WINNIPEG — A northern Manitoba man has been sentenced to 17 years in prison for a pair of attacks a judge described as “stomach-churning” in their violence.
Justice Gerald Chartier ordered Leslie Moody serve at least half his sentence before he is eligible for parole.
Moody, 33, could still be out of prison as early as January 2018. Moody received double credit for time already served, reducing his remaining sentence to a little bit more than 8 1/2 years.
Moody’s July 2009 arrest pre-dated legislation eliminating double credit for pre-sentence custody.
Moody was arrested after a man was lured to a Nelson House, Man., home where Moody and a number of co-accused beat the man with metal bars and cut him with a knife.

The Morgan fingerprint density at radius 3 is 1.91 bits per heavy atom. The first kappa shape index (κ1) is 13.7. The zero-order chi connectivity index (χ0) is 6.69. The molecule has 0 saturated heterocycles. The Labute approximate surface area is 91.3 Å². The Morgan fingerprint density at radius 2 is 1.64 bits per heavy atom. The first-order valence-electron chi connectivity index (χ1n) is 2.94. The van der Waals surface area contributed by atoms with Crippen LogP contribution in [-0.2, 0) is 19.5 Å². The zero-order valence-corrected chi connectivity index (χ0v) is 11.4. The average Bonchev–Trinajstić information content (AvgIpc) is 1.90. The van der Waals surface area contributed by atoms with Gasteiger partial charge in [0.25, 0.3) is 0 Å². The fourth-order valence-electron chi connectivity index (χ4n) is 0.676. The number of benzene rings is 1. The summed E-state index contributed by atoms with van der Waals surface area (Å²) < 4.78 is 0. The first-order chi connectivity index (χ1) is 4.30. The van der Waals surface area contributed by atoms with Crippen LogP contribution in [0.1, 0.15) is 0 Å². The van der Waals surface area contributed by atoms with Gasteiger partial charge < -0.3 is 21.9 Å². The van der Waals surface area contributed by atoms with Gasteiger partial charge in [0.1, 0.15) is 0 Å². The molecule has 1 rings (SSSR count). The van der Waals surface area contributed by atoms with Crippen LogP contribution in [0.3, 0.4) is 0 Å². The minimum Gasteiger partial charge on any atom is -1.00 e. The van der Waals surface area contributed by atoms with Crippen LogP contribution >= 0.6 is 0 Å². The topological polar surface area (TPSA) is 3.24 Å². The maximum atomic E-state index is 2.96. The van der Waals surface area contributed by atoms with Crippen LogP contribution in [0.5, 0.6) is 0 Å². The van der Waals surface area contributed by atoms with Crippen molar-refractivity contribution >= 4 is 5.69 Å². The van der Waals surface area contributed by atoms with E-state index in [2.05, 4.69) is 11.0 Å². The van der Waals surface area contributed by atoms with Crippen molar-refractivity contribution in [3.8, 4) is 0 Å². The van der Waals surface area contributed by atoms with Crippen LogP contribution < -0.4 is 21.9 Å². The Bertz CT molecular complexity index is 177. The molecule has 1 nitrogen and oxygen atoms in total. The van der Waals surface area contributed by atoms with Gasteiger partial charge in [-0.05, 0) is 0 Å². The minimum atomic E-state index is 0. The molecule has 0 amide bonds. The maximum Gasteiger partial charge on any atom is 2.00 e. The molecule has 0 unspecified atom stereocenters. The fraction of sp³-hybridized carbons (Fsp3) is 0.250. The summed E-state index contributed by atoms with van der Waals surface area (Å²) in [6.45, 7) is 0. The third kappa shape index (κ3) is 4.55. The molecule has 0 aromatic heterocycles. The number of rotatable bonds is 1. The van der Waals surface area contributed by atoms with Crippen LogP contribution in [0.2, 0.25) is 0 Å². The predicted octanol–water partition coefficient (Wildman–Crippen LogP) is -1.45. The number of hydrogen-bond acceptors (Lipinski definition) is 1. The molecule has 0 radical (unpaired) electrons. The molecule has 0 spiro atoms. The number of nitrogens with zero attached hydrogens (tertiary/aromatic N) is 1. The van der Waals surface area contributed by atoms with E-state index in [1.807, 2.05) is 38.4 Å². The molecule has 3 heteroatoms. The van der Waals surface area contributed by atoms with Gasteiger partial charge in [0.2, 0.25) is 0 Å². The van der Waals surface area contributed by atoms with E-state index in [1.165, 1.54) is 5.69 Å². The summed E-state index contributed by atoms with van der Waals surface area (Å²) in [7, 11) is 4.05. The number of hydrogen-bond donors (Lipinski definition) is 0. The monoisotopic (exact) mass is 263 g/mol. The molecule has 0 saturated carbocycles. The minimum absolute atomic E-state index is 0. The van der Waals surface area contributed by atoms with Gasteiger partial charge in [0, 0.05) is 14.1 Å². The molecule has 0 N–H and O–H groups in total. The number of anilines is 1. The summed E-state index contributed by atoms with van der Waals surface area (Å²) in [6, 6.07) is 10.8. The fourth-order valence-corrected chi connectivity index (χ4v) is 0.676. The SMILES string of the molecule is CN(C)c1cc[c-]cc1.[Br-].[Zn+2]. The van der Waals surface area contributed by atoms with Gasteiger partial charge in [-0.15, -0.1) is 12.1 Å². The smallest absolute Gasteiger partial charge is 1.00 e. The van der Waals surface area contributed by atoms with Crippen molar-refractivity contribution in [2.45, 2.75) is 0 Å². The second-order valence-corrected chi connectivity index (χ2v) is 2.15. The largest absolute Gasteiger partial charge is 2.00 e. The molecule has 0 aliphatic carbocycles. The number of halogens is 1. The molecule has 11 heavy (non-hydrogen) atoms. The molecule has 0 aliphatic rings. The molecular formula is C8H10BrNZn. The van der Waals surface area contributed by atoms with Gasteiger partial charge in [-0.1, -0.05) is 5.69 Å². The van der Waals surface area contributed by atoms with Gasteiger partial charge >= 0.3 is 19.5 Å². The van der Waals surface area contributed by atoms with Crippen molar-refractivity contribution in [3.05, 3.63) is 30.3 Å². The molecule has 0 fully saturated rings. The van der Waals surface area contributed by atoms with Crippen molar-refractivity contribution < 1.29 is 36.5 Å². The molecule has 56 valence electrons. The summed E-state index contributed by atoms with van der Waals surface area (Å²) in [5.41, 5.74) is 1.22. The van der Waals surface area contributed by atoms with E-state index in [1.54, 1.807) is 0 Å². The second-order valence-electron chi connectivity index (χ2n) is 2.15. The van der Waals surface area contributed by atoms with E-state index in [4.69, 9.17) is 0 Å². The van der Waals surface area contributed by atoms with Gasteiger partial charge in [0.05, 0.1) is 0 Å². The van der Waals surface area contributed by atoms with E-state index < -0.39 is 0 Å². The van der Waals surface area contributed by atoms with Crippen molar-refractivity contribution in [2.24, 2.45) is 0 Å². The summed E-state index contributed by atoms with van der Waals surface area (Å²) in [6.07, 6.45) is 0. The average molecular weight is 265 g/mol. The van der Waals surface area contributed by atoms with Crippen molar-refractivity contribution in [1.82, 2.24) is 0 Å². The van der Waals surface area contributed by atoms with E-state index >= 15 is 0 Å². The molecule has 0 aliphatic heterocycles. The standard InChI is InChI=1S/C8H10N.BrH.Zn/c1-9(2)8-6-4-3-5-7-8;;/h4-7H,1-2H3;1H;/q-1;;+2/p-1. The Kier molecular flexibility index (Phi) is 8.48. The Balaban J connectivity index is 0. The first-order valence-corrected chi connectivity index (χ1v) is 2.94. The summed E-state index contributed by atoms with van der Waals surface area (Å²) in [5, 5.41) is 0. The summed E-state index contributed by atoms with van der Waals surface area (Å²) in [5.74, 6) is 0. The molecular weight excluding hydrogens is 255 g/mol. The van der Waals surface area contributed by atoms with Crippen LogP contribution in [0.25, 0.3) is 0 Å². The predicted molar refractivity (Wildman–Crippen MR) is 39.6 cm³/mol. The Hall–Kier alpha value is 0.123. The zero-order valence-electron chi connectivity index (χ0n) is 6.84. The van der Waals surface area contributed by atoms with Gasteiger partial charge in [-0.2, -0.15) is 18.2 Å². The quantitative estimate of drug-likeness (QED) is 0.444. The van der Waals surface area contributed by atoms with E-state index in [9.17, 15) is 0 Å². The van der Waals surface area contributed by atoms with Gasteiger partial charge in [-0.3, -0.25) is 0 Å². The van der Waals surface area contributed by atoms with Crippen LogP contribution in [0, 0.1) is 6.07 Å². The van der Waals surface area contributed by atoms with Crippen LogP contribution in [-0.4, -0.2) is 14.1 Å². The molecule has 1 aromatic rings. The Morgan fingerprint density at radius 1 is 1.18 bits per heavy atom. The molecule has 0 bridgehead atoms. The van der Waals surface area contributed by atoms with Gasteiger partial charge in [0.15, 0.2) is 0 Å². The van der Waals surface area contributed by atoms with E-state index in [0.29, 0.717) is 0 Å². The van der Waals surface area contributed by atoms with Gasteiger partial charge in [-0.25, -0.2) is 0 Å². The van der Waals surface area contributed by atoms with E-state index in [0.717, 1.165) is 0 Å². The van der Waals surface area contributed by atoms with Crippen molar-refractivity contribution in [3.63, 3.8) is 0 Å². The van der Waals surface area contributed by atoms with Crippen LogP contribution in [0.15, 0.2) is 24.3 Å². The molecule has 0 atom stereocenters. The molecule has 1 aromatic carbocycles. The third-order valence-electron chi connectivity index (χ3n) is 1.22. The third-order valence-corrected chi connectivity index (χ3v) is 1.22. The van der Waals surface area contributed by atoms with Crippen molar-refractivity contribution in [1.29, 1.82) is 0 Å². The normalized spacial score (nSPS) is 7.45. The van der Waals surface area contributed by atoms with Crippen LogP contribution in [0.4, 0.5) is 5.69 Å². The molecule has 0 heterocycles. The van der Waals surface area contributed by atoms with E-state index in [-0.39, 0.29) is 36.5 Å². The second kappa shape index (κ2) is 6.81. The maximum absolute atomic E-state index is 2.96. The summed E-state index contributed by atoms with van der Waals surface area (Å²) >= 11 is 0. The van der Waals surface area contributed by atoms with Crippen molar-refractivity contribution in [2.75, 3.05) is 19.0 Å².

Moody, described as the leader of the group, ordered one of the co-accused to shoot the man in the leg but the gun misfired.
Less than two weeks earlier, Moody and several co-accused attacked a gang rival at the same house. At Moody’s behest, one of the co-accused shot the victim in the leg. It later had to be amputated.
The victim also suffered severe injures to his hand after a co-accused tried to cut his fingers off with a pair of scissors.
“These (crimes) were concerted and calculated acts of preyed, vicious and stomach-churning violence,” Chartier said.
Moody “was a directing mind of the events and people followed his direction,” he said.
Moody has a lengthy criminal record, including convictions for strikingly similar offences.
In 2005, Moody was sentenced to eight years in prison after he confined and beat a man for two days